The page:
Erik Schelzig

Editor, The Tennessee Journal

AP calls governor’s race for Bill Lee

Republican gubernatorial candidate Bill Lee speaks at a rally in Franklin on Oct. 17, 2018. (Erik Schelzig, Tennessee Journal)

The AP has called the Tennessee governor’s race for Republican Bill Lee.

 

Early numbers look good for Blackburn, but Nashville and Memphis still to report any numbers

Repubilcan Senate candidate Marsha Blackburn speaks at a rally in Franklin on Oct. 17, 2018. (Erik Schelzig, Tennessee Journal)

Republican Senate candidate Marsha Blackburn has a big lead in early returns, but there have yet to be any results reported from the Democratic strongholds of Memphis or Nashville.

With 5% of precincts reporting, here’s how it looks:

Marsha Blackburn Republican 338,013 61%
Phil Bredesen Democrat 209,583 38%

Two interesting results from East Tennessee: Bredesen was up by 5 points in Hamilton County and behind by just 4 points in Knox County.

County Blackburn Bredesen
Knox
58,323
54,026
Hamilton
31,935
35,261

 

 

What does early voting in Williamson County tell us?

The Tennessean’s Elaina Sauber has the early voting results from Williamson County, home to both Republican Senate candidate Marsha Blackburn and GOP gubernatorial nominee Bill Lee. Both Republicans came out of early voting with big leads, but Blackburn’s 18-point lead over Democrat Phil Bredesen was much smaller than Lee’s 29-point advantage over Democrat Karl Dean.

Will that fall-off for Blackburn portend a closer race with Bredesen? We’ll see as more votes come in.

Lee says he didn’t authorize mailer for Rep. David Byrd

Republican gubernatorial candidate appears in a state GOP mailer supporting controversial Rep. David Byrd of Waynesboro. Only problem is that Lee says he didn’t authorize it.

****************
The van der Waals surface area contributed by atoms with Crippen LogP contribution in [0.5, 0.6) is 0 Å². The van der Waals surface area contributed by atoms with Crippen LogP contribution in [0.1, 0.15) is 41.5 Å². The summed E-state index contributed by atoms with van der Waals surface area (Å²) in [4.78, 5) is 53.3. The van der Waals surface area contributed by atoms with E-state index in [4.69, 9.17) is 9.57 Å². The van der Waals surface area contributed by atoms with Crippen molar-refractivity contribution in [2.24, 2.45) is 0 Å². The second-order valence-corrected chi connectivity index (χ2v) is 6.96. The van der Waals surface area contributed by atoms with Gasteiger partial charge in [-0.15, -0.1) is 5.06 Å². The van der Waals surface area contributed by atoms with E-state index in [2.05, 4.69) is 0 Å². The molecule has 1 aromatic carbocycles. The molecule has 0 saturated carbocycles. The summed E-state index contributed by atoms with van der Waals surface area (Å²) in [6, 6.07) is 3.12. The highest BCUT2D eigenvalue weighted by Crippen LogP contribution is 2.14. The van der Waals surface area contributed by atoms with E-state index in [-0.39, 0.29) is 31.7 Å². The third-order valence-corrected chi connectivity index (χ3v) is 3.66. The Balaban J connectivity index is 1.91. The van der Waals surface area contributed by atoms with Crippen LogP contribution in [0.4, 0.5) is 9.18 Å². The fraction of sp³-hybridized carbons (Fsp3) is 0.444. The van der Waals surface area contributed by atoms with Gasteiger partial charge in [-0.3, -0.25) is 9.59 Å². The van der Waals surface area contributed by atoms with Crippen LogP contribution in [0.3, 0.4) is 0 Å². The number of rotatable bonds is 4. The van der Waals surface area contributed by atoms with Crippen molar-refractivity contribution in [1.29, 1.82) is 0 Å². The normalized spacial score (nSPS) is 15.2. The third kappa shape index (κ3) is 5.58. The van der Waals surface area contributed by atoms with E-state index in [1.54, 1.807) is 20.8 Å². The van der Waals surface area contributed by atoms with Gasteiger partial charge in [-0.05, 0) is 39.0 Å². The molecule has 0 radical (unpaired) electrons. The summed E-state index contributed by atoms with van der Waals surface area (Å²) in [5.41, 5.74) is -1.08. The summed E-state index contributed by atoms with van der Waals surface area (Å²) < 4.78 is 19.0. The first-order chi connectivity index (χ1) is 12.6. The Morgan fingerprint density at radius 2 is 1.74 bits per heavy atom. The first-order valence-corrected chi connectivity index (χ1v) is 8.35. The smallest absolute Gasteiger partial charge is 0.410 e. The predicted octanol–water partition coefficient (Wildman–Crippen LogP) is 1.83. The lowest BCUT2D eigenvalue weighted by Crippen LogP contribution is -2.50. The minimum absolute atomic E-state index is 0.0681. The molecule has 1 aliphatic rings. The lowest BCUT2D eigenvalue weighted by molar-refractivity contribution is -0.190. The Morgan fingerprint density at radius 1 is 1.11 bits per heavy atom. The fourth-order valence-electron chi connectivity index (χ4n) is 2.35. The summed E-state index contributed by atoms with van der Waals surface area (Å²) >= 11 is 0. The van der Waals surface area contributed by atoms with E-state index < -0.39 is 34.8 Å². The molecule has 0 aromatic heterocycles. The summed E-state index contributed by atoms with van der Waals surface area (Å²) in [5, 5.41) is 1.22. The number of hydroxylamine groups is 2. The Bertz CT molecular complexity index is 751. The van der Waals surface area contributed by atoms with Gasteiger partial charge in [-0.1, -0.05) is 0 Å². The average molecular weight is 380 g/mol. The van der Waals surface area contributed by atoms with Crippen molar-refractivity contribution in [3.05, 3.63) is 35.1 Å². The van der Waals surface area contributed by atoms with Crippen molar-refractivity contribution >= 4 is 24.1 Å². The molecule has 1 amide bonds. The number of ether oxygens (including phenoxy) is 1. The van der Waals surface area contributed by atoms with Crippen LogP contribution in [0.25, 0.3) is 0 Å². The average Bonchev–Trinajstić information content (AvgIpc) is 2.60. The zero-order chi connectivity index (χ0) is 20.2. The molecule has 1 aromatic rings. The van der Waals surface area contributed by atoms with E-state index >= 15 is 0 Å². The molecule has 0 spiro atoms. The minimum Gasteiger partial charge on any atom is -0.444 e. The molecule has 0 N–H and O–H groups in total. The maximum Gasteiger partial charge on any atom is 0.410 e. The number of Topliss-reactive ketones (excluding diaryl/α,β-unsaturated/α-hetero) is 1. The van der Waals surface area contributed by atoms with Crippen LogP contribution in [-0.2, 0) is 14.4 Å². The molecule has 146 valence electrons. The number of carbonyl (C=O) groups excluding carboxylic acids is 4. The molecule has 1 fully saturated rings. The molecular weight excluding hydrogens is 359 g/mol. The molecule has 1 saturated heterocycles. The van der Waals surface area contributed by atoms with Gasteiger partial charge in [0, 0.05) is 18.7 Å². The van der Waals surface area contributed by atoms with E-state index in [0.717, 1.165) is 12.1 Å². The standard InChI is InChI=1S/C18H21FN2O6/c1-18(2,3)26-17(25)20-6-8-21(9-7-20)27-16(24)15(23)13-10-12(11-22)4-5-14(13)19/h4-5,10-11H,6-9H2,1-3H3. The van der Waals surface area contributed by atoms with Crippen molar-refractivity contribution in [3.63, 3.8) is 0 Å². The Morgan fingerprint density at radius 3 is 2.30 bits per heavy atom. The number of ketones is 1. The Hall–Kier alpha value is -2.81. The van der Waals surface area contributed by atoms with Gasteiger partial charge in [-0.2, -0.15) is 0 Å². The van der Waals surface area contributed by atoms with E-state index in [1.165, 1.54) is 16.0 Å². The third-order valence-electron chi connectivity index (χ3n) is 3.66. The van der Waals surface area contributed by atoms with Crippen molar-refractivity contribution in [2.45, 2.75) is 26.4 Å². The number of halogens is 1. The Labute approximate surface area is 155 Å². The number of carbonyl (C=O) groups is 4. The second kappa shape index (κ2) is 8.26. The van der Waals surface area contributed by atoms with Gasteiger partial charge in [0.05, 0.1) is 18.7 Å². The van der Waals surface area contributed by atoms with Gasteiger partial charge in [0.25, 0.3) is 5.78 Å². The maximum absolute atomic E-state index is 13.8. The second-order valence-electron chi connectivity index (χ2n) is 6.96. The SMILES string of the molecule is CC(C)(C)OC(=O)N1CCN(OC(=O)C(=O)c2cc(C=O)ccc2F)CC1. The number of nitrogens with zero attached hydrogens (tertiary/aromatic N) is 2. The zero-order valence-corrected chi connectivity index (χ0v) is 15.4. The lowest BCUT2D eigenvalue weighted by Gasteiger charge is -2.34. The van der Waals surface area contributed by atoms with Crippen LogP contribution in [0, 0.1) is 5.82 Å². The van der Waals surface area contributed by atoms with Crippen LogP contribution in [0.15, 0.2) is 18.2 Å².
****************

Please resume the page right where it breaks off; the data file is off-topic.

Lee was asked about the mailer in Williamson County on Tuesday, and said he did not know whether the photo was taken before or after sexual misconduct allegations were made public about Byrd. Two women said Byrd touched them inappropriately when he was their 28-year-old basketball coach, and a third said he tried to.

“I haven’t seen that picture, so I don’t know, and we didn’t authorize the use of that,” Lee said.

House Speaker Beth Harwell (R-Nashville) and Senate Speaker Randy McNally (R-Oak Ridge) called for Byrd’s resignation, but he is seeking re-election this year.

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Group spends $3.5M to promote black turnout

Tennessee is one of the Black Progressive Action Coalition’s top investments this election season as it has worked to get African-American voters to the polls in the state’s four largest cities, the Associated Press’ Jonathan Mattise reports.

The related Black Progressive Action Coalition and BlackPAC have spent more than $3.5 million on direct mail, radio ads, door knocking, and phone calls targeting Memphis, Nashville, Chattanooga and Knoxville.